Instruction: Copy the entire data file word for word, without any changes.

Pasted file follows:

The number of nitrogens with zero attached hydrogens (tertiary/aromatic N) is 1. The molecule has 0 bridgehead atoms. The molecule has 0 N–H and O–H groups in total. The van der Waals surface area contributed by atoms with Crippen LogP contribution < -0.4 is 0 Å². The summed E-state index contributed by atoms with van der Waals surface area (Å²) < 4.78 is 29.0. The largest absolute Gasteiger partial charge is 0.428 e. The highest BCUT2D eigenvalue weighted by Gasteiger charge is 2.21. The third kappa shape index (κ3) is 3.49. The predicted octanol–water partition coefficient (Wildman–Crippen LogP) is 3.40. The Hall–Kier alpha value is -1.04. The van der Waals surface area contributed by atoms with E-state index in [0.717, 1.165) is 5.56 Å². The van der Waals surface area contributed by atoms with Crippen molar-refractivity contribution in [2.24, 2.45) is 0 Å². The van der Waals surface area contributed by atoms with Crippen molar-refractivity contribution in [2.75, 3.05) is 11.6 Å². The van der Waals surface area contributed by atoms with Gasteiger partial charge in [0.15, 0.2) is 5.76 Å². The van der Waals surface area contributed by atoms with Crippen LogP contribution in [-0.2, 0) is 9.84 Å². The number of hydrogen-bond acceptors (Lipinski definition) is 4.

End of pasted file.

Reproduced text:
The number of nitrogens with zero attached hydrogens (tertiary/aromatic N) is 1. The molecule has 0 bridgehead atoms. The molecule has 0 N–H and O–H groups in total. The van der Waals surface area contributed by atoms with Crippen LogP contribution < -0.4 is 0 Å². The summed E-state index contributed by atoms with van der Waals surface area (Å²) < 4.78 is 29.0. The largest absolute Gasteiger partial charge is 0.428 e. The highest BCUT2D eigenvalue weighted by Gasteiger charge is 2.21. The third kappa shape index (κ3) is 3.49. The predicted octanol–water partition coefficient (Wildman–Crippen LogP) is 3.40. The Hall–Kier alpha value is -1.04. The van der Waals surface area contributed by atoms with E-state index in [0.717, 1.165) is 5.56 Å². The van der Waals surface area contributed by atoms with Crippen molar-refractivity contribution in [2.24, 2.45) is 0 Å². The van der Waals surface area contributed by atoms with Crippen molar-refractivity contribution in [2.75, 3.05) is 11.6 Å². The van der Waals surface area contributed by atoms with Gasteiger partial charge in [0.15, 0.2) is 5.76 Å². The van der Waals surface area contributed by atoms with Crippen LogP contribution in [-0.2, 0) is 9.84 Å². The number of hydrogen-bond acceptors (Lipinski definition) is 4.